He was no more than a brown blur to her that first day she approached him. But as she drew closer, he started to take shape. She saw the shine of his satiny deep-brown coat, and when she stood right beside him, the sheer size of his 16.2 well-built frame impressed her, and the beauty of his head, turned inquisitively her way, gave her hope that with him she had found a partner who might carry her through the difficult days ahead.
“When I ride, I can’t dwell on anything. I have to focus on what I’m doing,” she says. “It’s my relaxation (from grief) but it’s also a thrill ride. It’s thrilling!”
Though she can’t see the jumps in front of her as they canter up, Zimmerman has learned to use cues from the horse, her instructor and from the large objects in the ring, to guide her over obstacles and jumps. By studying the pattern of the jumps in the area, which her instructor rearranges weekly, Zimmerman is able to commit to memory where they are located in relation to “large spatial cues,” she says. “Vicki has taught me to learn various spots on the wall, and how they relate to a particular jump. So I know that when I get to a certain place, to turn left and that the jump is five strides away,” she adds.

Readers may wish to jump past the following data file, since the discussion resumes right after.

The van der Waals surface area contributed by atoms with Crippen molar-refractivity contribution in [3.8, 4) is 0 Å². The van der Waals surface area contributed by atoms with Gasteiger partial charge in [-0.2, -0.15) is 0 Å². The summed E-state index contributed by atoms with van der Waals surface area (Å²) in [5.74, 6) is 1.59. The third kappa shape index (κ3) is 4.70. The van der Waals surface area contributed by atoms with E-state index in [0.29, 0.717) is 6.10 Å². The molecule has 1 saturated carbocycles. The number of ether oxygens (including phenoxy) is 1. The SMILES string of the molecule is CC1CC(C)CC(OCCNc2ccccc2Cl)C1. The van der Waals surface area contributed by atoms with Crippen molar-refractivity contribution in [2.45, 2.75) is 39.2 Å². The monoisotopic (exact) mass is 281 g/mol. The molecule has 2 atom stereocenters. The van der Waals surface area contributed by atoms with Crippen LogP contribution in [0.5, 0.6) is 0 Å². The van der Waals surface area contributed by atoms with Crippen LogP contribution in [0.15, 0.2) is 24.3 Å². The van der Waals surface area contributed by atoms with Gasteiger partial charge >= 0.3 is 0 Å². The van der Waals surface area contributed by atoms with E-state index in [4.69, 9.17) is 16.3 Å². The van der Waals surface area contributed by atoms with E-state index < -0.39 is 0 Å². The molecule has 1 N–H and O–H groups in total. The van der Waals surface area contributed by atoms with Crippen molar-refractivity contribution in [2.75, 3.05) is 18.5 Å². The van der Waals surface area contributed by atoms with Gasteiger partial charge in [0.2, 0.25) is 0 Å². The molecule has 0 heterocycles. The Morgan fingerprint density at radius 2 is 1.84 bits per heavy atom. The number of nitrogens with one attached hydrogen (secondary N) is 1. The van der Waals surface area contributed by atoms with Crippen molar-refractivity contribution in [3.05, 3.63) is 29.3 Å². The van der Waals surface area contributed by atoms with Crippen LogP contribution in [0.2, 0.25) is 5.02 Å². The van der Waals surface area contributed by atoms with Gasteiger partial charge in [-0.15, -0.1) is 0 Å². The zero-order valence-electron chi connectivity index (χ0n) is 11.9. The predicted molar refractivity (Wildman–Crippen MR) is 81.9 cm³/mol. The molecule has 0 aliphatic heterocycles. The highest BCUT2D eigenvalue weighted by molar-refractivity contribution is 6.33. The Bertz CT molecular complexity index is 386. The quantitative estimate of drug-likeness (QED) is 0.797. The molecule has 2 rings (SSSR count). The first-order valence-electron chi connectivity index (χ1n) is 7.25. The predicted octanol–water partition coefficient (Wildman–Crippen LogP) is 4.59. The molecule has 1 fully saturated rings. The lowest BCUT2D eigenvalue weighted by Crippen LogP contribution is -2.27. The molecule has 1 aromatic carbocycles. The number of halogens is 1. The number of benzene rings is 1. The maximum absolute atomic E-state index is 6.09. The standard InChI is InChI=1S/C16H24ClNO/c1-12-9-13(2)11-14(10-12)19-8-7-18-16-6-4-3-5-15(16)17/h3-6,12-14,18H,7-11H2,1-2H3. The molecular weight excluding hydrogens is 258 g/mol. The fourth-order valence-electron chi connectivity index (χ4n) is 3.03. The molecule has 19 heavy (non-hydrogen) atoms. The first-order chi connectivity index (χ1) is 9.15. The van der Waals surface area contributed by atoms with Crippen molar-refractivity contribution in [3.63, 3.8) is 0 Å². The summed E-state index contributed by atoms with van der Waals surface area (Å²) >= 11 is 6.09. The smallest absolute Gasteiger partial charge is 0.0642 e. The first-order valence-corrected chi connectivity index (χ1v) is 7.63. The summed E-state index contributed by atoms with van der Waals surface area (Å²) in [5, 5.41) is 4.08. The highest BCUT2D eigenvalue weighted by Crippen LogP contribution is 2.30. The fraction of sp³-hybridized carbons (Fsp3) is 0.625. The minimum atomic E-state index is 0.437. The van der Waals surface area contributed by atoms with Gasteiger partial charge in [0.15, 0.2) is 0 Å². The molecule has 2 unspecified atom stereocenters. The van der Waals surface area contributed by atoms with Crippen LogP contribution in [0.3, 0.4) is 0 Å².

When she is cantering toward a jump, Zimmerman cannot technically see it. But she can feel Rio as he gathers his body and prepares to leave the ground. “He is essentially my eyes,” she says. “Even though I can’t see it, I know it’s there when I can feel Rio getting ready.”
The pair did so well together in their first two weeks of riding that her instructor immediately sent them to a schooling show at the Northwest Classic last year. The pair competed in several classes with 12-inch jumps, after Zimmerman memorized the course on paper, and left the jumping to her wise older horse.
They won the championship of their division! And a few weeks ago, they won the reserve championship in their second show.